The very ending of the piece, i.e., the arrival of Fortinbras, appears as a new victory for the right concept. The Norwegian prince, in many ways, resembles the Danish prince – he is ambitious and penetrating, he also lost his father, and he is also full of revenge. Besides, it is from Hamlet that he receives the Danish throne to restore order.
A slightly different light falls on Shakespeare’s work in the context of human nature. The characters were constructed in such a way as to emphasize their duality as much as possible. Good is intertwined with evil, but the latter seems to be more tempting because it brings tangible temporal benefits, in the name of which some heroes agree to acts of betrayal, murder, etc. “Hamlet” shows the cruel truth about a human being, realizing the fact that it is so easy to awaken his inferior nature. The revenge plan makes the title character move away from his beloved Ophelia, the vision of benefits pushes Gildenstern and Rozenkranc to betrayal, etc.
You can also look at Shakespeare’s work through the prism of love. The feeling of the title character and the daughter of Polonius initially appears to be wonderful, just perfect. Unfortunately, successive wickedness committed by various heroes brings cruel and painful changes for the young. At the other extreme, there is an account of Gertrude and Claudius, which arose from a shameful deed. Both of these threads end tragically. In reality, dominated by wickedness and insincerity, there is no room for genuine affection.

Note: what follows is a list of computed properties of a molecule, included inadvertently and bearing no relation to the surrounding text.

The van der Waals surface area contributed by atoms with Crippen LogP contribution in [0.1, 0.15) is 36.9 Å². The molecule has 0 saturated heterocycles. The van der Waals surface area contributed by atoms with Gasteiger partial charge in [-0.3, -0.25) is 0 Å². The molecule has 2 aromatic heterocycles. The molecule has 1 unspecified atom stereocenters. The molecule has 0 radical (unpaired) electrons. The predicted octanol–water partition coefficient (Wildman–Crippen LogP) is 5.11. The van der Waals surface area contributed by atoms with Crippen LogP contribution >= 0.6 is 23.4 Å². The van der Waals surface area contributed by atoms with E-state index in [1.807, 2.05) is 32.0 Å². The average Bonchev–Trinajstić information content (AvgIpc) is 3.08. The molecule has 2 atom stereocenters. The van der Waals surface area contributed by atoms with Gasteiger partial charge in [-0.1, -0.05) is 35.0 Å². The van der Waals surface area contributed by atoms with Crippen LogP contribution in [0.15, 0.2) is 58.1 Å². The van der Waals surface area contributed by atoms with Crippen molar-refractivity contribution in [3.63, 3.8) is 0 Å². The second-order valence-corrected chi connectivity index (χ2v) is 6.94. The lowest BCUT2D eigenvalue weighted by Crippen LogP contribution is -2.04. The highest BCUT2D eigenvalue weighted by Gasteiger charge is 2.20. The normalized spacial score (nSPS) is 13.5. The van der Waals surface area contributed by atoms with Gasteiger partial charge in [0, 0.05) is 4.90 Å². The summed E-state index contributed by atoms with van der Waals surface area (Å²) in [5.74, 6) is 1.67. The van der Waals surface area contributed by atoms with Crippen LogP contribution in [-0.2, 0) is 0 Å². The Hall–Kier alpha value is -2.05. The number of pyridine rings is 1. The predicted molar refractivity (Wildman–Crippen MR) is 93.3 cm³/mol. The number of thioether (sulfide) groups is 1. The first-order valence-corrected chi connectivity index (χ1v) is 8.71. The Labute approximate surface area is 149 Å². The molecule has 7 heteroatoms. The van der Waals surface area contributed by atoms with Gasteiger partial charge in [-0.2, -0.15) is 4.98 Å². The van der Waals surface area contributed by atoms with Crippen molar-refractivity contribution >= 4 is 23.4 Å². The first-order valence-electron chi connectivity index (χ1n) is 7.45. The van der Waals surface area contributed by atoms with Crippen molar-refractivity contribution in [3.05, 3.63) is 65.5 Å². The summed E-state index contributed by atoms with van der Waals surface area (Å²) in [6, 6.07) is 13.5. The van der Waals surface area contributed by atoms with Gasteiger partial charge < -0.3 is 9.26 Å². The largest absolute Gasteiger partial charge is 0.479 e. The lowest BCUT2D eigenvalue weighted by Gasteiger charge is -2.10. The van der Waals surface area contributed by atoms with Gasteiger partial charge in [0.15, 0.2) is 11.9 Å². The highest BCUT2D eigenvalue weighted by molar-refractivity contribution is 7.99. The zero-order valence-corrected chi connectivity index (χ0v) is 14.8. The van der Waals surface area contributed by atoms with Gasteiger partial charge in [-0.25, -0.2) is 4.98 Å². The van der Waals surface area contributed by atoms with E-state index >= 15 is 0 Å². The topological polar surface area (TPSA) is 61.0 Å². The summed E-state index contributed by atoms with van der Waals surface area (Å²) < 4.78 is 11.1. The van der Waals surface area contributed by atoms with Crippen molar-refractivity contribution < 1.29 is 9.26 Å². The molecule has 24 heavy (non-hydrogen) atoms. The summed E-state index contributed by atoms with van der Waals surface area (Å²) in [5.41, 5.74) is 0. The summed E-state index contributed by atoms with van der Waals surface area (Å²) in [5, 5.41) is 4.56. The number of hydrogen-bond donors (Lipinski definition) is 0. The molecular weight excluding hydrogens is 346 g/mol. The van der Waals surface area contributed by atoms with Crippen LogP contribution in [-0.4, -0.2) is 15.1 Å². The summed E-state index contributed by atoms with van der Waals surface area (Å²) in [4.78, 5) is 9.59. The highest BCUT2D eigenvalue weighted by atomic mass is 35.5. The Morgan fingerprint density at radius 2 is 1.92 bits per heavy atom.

The subject matter of the work, then, concerns the multifaceted drama of Hamlet, a man incapable of action, but faced with an honorable act, despising crime, committing it, longing for idealism, and forced to move among intrigues, hypocrisy, and hypocrisy.
The tragedy also shows how unfathomable and complex human nature is, full of internal conflicts and mysteries. So that even for him, it is difficult to deal with it. For this reason, it can be said that Shakespeare’s drama is an extraordinary psychological portrait of an extraordinary hero.
The problem of the piece is not only the problem of Hamlet but also of many other people like him, tormented by doubts, confronted with tasks not matching them. That is why this tragedy is universal and timeless.